• Presuming therefore that you earn a typical directors salary (often below all tax and NI deductions) of £719 per month. HMRC will fund approx £575 per month.
  • The grant will be received by the company as taxable income and cannot be expected to hit the company before late-June 2020 or later.

Practical tips

  • There’s no need to worry or rush to take action. If work has ground to a halt you will qualify for this scheme. Just apply the rules are best as you can formalise the arrangement later using our template letter to furlough.
  • As for claiming the grant – please don’t contact HMRC. They’re of course extremely busy and are in the process of contacting employers.

My previous COVID-19 posts remain relevant and are:

Enjoy saving tax? 

We have two videos to help on our YouTube-logo-full_color channel; and for regular tax-tips follow our blog on  or click +Follow at the bottom of this page.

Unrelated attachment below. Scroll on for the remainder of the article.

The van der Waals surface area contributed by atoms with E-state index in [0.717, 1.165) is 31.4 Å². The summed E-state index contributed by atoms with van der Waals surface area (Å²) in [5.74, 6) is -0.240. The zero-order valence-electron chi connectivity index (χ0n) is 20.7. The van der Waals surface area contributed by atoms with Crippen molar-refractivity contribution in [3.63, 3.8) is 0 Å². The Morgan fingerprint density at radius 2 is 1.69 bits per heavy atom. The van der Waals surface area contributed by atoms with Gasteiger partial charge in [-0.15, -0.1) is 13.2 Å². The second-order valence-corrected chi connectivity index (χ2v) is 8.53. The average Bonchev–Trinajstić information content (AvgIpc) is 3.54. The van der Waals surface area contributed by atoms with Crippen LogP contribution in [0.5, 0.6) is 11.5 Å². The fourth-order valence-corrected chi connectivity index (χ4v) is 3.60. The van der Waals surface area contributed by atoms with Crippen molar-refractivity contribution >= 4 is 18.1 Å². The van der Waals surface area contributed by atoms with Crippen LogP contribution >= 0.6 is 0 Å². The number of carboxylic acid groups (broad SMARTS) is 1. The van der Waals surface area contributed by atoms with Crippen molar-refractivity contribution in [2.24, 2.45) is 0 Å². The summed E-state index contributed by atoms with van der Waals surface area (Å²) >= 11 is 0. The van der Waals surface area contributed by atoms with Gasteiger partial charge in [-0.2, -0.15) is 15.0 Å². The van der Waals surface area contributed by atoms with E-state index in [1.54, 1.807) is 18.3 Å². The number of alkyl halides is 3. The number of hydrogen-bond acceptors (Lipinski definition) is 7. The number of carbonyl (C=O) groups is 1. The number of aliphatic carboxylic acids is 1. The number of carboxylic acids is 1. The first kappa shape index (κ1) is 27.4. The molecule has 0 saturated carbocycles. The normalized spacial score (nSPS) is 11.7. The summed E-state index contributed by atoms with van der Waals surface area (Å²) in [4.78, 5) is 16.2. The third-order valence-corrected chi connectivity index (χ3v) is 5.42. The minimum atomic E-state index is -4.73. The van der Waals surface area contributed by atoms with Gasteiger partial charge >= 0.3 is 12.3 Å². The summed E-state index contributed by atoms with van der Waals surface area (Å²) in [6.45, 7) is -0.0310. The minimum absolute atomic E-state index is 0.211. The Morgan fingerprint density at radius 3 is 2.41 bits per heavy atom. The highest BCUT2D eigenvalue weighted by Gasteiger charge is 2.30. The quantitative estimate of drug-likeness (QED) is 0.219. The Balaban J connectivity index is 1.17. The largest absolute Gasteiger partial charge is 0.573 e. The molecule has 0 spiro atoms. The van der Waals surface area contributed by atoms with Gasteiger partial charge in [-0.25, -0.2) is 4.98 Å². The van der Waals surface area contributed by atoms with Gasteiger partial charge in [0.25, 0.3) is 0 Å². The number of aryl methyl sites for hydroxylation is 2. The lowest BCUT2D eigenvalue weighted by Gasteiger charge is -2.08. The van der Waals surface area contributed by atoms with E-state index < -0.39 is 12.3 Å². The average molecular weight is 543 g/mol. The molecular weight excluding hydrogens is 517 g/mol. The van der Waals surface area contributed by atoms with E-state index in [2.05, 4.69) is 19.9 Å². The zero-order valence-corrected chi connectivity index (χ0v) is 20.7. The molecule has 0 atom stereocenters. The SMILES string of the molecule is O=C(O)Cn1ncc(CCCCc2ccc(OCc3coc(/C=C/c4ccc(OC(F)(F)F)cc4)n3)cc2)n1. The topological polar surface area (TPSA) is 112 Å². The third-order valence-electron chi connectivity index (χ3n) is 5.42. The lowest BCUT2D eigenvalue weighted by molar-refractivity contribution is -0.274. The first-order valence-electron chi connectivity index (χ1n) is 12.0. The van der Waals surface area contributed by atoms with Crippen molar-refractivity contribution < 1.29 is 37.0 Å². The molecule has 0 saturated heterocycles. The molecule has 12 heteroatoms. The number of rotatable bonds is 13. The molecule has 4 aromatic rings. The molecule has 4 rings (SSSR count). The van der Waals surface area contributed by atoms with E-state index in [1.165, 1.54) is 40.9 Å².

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COVID-19 Job Retention Scheme (detailed guidance for employers)

Coronavirus (COVID-19) Job Retention Scheme – detailed guidance now available

Many employers are now considering their need to furlough employees perhaps from the next pay period starting 1 April. Thankfully updated and more detailed guidance on the Job Retention Scheme has now been released.

My summary of the scheme is below and I will personally help each affected client navigate their own particular circumstances. The full guidance is found here: https://www.gov.uk/guidance/claim-for-wage-costs-through-the-coronavirus-job-retention-scheme

Job Retention Scheme Summary

  • Grant is available to all employers that had employees on the payroll on 28 February 2020.
  • All employees can be included (full-time, part-time, agency, zero-hours) if they’re being furloughed because of the COVID-19 crisis.